The 2019 commemorations are being held under the global theme, ‘Youth Standing up for Human Rights’.
The United Nations, in coming up with this theme, aims to celebrate the potential of youth in facilitating sustainable development, amplify their voices, and engage a broad range of global audiences in the promotion and protection of rights.
In a statement on the occasion of the International Human Rights Day on Tuesday (December 10), The Forum slammed the government for not dealing decisively with the current economic crisis which has seen doctors embarking on a crippling strike which has brought chaos at the public hospitals.
“It is within that context that the Forum takes time to reflect on the state of human rights in Zimbabwe in 2019 and how it has advanced the tenets of the Declaration as it commemorates this day. Zimbabwe has embraced the Declaration by incorporating its provisions in its Constitution, expounded under the Bill of Rights.
“The Forum laments that we are commemorating the coming into effect of this milestone document that proclaims the inalienable rights which everyone is inherently entitled to as a human being, against a background of a deteriorating political, economic and social environment in Zimbabwe.
“The Forum is particularly concerned by the lack urgency on the part of government to resolve the economic crisis, contrary to the spirit of the Declaration we are commemorating today,” said the Forum in a statement.
The Forum noted with concern the economic crisis that has resulted in erosion of disposable income and unemployment resulting in widespread poverty primarily because of poor governance, pervasive corruption and mismanagement of funds.
“This has manifested in a crippling industrial action by healthcare personnel in state medical facilities, continuous surging of prices of foodstuffs, shortages of clean water, and the right to education has also been severely affected,” reads the statement.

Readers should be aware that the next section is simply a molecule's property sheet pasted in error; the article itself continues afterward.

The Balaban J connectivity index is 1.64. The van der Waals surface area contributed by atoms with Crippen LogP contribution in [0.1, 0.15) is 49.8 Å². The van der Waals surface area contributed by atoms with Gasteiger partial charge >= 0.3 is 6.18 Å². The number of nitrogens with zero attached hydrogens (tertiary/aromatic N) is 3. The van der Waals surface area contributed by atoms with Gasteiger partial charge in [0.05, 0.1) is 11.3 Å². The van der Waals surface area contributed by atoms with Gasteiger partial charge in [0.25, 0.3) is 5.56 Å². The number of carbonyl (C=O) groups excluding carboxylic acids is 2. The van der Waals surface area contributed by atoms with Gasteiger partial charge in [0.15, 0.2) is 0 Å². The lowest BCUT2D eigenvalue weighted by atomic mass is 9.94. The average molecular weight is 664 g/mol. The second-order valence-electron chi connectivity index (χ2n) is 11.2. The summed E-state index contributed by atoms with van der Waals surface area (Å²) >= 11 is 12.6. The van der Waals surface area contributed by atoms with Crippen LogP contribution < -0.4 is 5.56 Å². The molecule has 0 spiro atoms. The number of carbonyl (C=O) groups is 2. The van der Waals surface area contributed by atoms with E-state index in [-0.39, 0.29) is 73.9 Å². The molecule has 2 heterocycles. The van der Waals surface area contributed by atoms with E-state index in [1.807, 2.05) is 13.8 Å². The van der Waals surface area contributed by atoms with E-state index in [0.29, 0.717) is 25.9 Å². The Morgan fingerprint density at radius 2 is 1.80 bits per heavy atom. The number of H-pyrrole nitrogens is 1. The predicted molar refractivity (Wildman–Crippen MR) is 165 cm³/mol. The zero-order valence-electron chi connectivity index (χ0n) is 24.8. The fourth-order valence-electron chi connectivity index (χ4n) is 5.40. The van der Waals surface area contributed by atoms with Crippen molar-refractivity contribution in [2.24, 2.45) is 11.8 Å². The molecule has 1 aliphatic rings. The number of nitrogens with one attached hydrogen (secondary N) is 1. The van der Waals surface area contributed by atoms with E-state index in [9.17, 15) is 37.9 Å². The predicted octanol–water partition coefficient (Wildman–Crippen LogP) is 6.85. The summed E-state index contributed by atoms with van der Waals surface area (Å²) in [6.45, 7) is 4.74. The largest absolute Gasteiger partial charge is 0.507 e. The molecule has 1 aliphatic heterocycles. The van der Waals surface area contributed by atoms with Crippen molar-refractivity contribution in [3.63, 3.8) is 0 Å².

The Forum slammed the government for suppressing the views of the masses in the face of the economic crisis by using brute force on all opposing views.
“It is regrettable that while all this has been happening, the government instead has increased suppression of rights and freedoms.
“In particular, the freedom of expression, assembly, association and the freedom to demonstrate and petitions are severely curtailed. During the year the Forum recorded an increase in levels of violence and brutality especially against known and or perceived protestors and human rights defenders.
“The Forum notes with concern the growing impunity and disregard for the rule of law by government institutions whose mandate is to serve and protect the citizens of Zimbabwe,” reads the statement.
The Forum also castigated the President Mnangagwa led administration for not implementing the findings of the Commission of Inquiry into the August 1, 2018 violence which saw soldiers shooting civilians in the streets of Harare.
“It is over a year since the release of the findings from the Commission of Inquiry into the August 1 post-election shootings and the recommendations which include prosecution of the police and military officers responsible for the shootings are yet to be implemented.
“Instead there has been an escalation in the brutality by the same security institutions on protestors and innocent civilians,” reads the statement.
The Forum said that it was launching the Tolerance Matters campaign which seeks to promote a culture of respect for one another and appreciation of diversity and inclusion.